The cumulative impact of a number of these and other risks, should they materialise simultaneously or in succession, as well as the possible magnitude and velocity of the risks, is of major concern since they will create significant headwinds that could adversely impact the implementation of AngloGold Ashanti’s strategy, despite successes to date, potentially threatening AngloGold Ashanti’s liquidity and viability.

Top group risks [graph]
Imminent horizon
Top group risks    
Type Risk Mitigation strategy
External Sharp continued gold price dislocation (Gold price)
  • Aggressive cost reduction and organisational restructuring for greater efficiencies
  • Portfolio rationalisation and optimisation
  • Initiate refinancing options
  Protracted labour-related stoppages in South Africa (Strike)
  • Two-year agreement signed in September 2013 with above-inflation wage increases extended to all employees irrespective of union affiliation
  • Union and workforce engagement and communication
  • Legal challenges and facilitation with court interdict of the Association of Mineworkers and Construction Union (AMCU) strike
  • Restructuring of operations
  • Continuous monitoring and security measures
  • Insurance
  Long-term de-rating of gold equity valuation multiples (De-rating)
  • Credible track record of cost control and solid delivery on business plans
  • Portfolio optimisation and rationalisation
  • Focused exploration spend
  • Investment in innovation towards safer, automated mining methods
  • Investor relations focus
  • Risk management
  Portfolio rationalisation impediments (Portfolio)
  • Execute the ‘fix/optimise and sell/ joint venture/close’ strategy
  Legacy occupational health compensation claims and litigation (Health)
  • Defend all claims on their merits
  • Chamber of Mines of South Africa, together with the NUM and the national and regional Department of Health, have embarked upon a project to assist in delivering compensation and relief by mining companies under the Occupational Diseases in Mines and Works Act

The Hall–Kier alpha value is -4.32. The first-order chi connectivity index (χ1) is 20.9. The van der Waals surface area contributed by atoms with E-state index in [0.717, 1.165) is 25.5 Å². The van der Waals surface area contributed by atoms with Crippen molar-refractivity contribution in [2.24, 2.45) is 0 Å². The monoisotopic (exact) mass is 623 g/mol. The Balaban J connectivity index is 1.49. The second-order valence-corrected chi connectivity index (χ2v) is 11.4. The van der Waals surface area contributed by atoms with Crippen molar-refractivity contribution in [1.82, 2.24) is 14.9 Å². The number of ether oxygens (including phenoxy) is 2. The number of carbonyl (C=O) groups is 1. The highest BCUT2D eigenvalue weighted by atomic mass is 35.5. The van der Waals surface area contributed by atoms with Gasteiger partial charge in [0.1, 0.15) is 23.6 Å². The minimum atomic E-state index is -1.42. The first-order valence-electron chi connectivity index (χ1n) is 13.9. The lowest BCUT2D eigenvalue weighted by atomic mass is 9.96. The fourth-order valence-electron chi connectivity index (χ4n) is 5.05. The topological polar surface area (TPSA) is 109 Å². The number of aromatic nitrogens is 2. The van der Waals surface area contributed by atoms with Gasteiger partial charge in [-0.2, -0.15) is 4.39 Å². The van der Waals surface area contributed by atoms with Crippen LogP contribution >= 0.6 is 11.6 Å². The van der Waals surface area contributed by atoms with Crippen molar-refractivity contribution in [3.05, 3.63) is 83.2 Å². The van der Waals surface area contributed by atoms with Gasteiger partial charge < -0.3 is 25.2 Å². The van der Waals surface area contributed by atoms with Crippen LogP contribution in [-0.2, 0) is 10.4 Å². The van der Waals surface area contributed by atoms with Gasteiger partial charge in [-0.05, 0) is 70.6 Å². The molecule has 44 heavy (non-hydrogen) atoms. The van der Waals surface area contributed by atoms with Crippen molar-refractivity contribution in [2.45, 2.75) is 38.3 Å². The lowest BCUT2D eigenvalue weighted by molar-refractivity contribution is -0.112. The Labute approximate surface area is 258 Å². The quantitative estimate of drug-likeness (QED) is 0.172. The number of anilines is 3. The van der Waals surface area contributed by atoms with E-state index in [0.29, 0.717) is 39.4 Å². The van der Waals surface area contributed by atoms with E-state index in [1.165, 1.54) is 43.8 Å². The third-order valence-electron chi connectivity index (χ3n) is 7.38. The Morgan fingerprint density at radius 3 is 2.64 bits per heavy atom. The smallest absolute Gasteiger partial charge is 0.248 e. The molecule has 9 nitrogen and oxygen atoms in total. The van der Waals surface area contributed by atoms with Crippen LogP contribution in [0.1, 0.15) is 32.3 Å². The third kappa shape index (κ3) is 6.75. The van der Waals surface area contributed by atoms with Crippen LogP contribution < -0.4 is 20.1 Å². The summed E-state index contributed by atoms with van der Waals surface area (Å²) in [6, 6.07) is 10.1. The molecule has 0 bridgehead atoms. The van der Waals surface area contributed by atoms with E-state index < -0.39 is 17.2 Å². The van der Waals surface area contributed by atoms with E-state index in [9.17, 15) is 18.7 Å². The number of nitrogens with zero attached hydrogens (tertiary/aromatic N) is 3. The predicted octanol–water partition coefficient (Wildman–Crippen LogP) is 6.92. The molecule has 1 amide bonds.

• Further work towards harmonisation of legislation
  Unfavourable regulatory environment changes (Regulatory)
  • Diversification with asset mix by location
  • Active engagement with governments and authorities
  • Representations through mining organisations, such as the Chamber of Mines
  Socio-economic, artisanal small scale and illegal mining (Socio-economic)
  • Strategies for artisanal mining affecting AngloGold Ashanti operations
  • Community investment programmes
  • Community policing forums and engagement of community, civil society, public security and justice
  • Increased surveillance with security and rapid response programmes
  • Physical demarcation of secure areas
  Foreign exchange volatility and local currency strengthening (Currencies)
  • Aggressive cost reduction and organisational restructuring for greater efficiencies
  • Portfolio rationalisation and optimisation
Operational Delayed ramp-up of capital projects (Ramp-up)
  • Management of the transition from soft oxide ore to hard rock using high- pressure grinding roller (HPGR) at Tropicana, post the successfully completed commissioning
  • Focus on hard-rock mining and sulphide circuit completion at Kibali
  • CC&V Mine Life Extension II commissioning management
  • Mponeng Below 120 project and the deferral of the Zaaiplaats project